Stocks vs real estate


#402

Wall Street is all crooks


#403

I actually don’t trust either. :stuck_out_tongue:


#404

I agree with not trusting either. People who get paid on commission whenever you buy/sell something will always tell you it’s a great time to buy/sell.


#405

Yep. Always follow the money. One question I tend to ask whenever working with someone new is to ask how they are compensated for what they are working with me on. And based on the compensation model, it helps me understand the amount of risk I am exposing myself to.


#406

Reviving this thread for those who like to talk cock about Stock vs RE.

Since marcus brought up FIRE by stock or RE, I realize the definition of stock investment and RE investment has to be clearly defined.

For the purpose of FIRE, should RE investment means rental through PM only or include self-managed (wonder how many can manage to do minor repairs and maintenance till 80s, 90s years old?)

For the purpose of FIRE, should stock investment means dividends paying stocks only or include stocks gained through RSUs?

Do source of funds matter? Must be from income only? For techies, their source of funds are likely to be tech stock RSUs which can balloon to multiple millions of dollars. They sell to buy RE rentals, so they are FIREd by stock or RE investment?


#407

If we define rich as greater than $100 mil, other than by starting a business, can we build up to this wealth through RE investment (as defined by preceding post) and/ or stock investment (as defined by receding post)?
Will the conclusion change if definition is lowered to greater than $20 mil?


#408

I think FIRE is based on how you earn the wealth, so the employee would be stocks. They later diversify into RE.

Also, this forum tends it only focus on the bay area where RE has beaten the national average for decades. That’s a very different from a conversation about what’s the best strategy for a broader population. People here don’t care about the world outside of the BA though.


#409

I have the impression, the active posters of less than 50 years old get to FIRE or about to be FIRE through stocks (including RSUs & ESPPs) :slight_smile: Some over 50 years old also FIRE through stock… vaguely recall ptiemann is an ex-techie, correct?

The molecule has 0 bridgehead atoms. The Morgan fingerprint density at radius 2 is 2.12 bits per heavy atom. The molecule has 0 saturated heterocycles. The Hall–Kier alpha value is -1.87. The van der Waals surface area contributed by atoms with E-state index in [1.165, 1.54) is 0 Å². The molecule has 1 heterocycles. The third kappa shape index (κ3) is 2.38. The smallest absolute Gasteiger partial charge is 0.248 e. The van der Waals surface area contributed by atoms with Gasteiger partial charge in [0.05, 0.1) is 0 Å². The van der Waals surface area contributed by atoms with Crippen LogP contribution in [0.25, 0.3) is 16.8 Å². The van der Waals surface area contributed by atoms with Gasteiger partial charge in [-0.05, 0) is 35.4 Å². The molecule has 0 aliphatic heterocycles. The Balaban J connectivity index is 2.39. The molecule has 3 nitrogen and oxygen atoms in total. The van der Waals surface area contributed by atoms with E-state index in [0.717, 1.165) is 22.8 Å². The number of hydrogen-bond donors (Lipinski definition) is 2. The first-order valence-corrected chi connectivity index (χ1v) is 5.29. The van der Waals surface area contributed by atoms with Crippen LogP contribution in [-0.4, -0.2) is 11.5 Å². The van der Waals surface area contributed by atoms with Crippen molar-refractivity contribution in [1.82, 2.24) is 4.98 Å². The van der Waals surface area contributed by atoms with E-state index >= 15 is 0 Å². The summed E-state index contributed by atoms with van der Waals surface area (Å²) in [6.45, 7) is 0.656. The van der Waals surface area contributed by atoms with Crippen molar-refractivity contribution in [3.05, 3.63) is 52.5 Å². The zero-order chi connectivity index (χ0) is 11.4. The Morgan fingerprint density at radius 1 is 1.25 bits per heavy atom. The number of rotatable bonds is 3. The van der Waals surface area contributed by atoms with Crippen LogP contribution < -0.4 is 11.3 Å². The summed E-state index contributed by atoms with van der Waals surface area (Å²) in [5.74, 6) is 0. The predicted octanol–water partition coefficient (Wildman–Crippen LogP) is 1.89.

#410

Neither Wifey nor I have not been lucky enough to work for an IPO company. Wifey and I bought RE by saving income. Income in the bay area consists of a good chunk of stock. You decide how it should be accounted for :slight_smile:


#411

I was thinking of your type of situation which I believe is more common. IMHO, IPO is a clear cut by Stock. Another related issue is whether RE or stocks are better for maintaining FIRE/ wealth preservation. Yet another issue is wealth transfer.


#412

Black cat white cat, whichever catches the rat is the good cat.

Looking at the net worth list, most people seem to have between 3 to 6M to their names? Assume you are in your 40s, how should one allocate their assets? What percentage in stocks and what percentage in RE?

We can drill down a bit more after we decide on the big percentage, like what locations and what property types for the RE part. What kinds of stocks for the equity part etc.


#413

Hah. That’s one of wifey’s favorite quotes. She attributes it to Deng Xiaoping and the opening up of China.
FWIW: Wifey and my retirement strategy is to use rental income to replace W2 income. Hence why we have been buying multifam. Eventually we plan to 1031 the smaller properties we have been aggregating into a bigger complex and have it professionally managed


#414

How much of your asset is in stocks vs RE? Over time do you plan to shift more towards RE?


#415

Excluding primary, we are probably 60% RE, 40% Stock (could very well be wrong as I only spent a minute doing mental calculations. lol). Stock includes all our 401ks which are in index linked or target funds with a date far in the future.


#416

Where have you been buying? I’ve been interested in looking for them, but haven’t found the right one yet.


#417

I started buying in Sacramento and unwound those purchases last year (except for 1 asset) since anything that far has to be managed professionally. Wifey started local as she wanted something she can manage herself. Over the years we picked up something in Santa Clara, San Mateo and Sunnyvale. The San Mateo one has the best cash flow but is also the hardest to self manage because of the distance.


#418

It’s hard now to find anything that will cash flow in the bay area when interest rates are north of 4%. Only reason I am ok with my Sunnyvale purchase last year is because I 1031-ed my Sac places into it and I got a very nice rate of 3.625% on 30 year fixed.


#419

Do you have the ballpark numbers to share? :blush:


#420

If we ever meet in person :slight_smile:


#421

Sure… PM me and I’ll set up a time… :smile: